New Year, New You: Why Rare Parents Exercise

Exercise offers both physical and mental benefits, including stress reduction—a necessity for parents of kids with complex needs. Finding time for a one-hour session may not always be feasible, but maybe you can squeeze in a few moves here and there, like with squats or curls.

Exercise activates a waterfall of chemicals in your brain that are major mood boosters, like dopamine. By cutting down on the amount of the stress hormones cortisol and adrenaline, exercise can help relieve some of the mental strain that comes with caregiving. Exercise  also releases endorphins, improving your frame of mind and boosting happiness.

We spoke with three rare moms about why they fit exercise into their overwhelmed lives.

Kayla Lyman

Kayla Lyman started making time for exercise when her son Phin, who has FOXG1 syndrome, was five. She realized how critical building her body was as Phin grew bigger, but remained unable to move and support himself. Today she’s growing a business to virtually train other parents on exercise techniques to build strength to help with caregiving.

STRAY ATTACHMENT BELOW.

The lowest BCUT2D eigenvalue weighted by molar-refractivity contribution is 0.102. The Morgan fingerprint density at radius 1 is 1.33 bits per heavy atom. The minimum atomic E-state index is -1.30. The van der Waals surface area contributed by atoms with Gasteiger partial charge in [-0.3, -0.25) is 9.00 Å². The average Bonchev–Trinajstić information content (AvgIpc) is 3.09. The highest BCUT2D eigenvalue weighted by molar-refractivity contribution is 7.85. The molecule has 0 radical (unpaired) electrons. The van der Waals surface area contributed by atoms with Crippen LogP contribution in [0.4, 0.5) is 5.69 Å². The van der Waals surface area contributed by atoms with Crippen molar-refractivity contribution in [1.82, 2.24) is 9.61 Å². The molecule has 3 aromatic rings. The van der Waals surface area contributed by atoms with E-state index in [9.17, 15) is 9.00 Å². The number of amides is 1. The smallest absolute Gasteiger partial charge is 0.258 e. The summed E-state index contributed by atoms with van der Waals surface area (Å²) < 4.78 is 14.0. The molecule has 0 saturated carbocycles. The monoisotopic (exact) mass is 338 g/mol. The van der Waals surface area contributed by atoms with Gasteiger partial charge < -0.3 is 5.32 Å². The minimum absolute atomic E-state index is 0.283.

Morgan Moyer

Morgan Moyer’s son Leo, who has Partial Trisomy 18, was 10 months old when she realized she needed to refocus a little time on herself. Seeing her health improve, and how greatly it benefited her family, motivated her to begin her own business. Today, the mom of three children, including another son with Hopkins syndrome, is a certified health coach.

Aracely Lopez

Aracely Ixe Lopez had competed as a bodybuilder before her second child, Meleane, was born in 2020 with Prader-Willi syndrome. Three months after her birth, she started stretching and doing mobility exercises to alleviate lower back pain caused during labor and delivery. She’s staying home to care for her daughters right now and hopes to compete as a bodybuilder again.

Here’s why they exercise:

1.   Build strength

Kayla Lyman and Phin

Lyman needs to stay strong to care for Phin each day, ensuring she can lift him off the floor and transfer his body to different positions. Regular squats, in particular, train her body to automatically squat properly, keeping a tight core and not hunching her back, while going down to the floor and up again. “I can dance and play with him, jump and spin, carry him for longer periods of time, the list goes on,” she says. “This strength directly affects his care in innumerable positive ways.”

2.   Prevent injuries